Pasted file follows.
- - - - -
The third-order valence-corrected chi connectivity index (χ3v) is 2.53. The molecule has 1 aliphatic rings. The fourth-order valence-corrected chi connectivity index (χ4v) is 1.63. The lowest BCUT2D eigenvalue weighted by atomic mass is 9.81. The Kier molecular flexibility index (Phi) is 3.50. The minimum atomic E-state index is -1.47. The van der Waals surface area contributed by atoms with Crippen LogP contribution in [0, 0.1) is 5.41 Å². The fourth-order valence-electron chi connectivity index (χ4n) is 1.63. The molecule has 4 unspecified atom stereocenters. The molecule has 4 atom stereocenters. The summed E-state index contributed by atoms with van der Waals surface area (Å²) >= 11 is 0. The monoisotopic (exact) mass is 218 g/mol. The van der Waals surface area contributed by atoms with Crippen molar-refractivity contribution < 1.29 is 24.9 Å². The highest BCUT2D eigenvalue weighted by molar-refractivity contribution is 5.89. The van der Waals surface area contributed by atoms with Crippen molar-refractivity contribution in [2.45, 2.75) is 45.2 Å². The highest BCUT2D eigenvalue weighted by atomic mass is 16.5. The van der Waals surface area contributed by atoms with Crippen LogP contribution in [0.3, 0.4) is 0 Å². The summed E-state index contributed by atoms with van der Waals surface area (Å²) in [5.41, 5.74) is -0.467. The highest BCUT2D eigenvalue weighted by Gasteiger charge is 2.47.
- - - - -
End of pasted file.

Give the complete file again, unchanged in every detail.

The third-order valence-corrected chi connectivity index (χ3v) is 2.53. The molecule has 1 aliphatic rings. The fourth-order valence-corrected chi connectivity index (χ4v) is 1.63. The lowest BCUT2D eigenvalue weighted by atomic mass is 9.81. The Kier molecular flexibility index (Phi) is 3.50. The minimum atomic E-state index is -1.47. The van der Waals surface area contributed by atoms with Crippen LogP contribution in [0, 0.1) is 5.41 Å². The fourth-order valence-electron chi connectivity index (χ4n) is 1.63. The molecule has 4 unspecified atom stereocenters. The molecule has 4 atom stereocenters. The summed E-state index contributed by atoms with van der Waals surface area (Å²) >= 11 is 0. The monoisotopic (exact) mass is 218 g/mol. The van der Waals surface area contributed by atoms with Crippen molar-refractivity contribution < 1.29 is 24.9 Å². The highest BCUT2D eigenvalue weighted by molar-refractivity contribution is 5.89. The van der Waals surface area contributed by atoms with Crippen molar-refractivity contribution in [2.45, 2.75) is 45.2 Å². The highest BCUT2D eigenvalue weighted by atomic mass is 16.5. The van der Waals surface area contributed by atoms with Crippen LogP contribution in [0.3, 0.4) is 0 Å². The summed E-state index contributed by atoms with van der Waals surface area (Å²) in [5.41, 5.74) is -0.467. The highest BCUT2D eigenvalue weighted by Gasteiger charge is 2.47.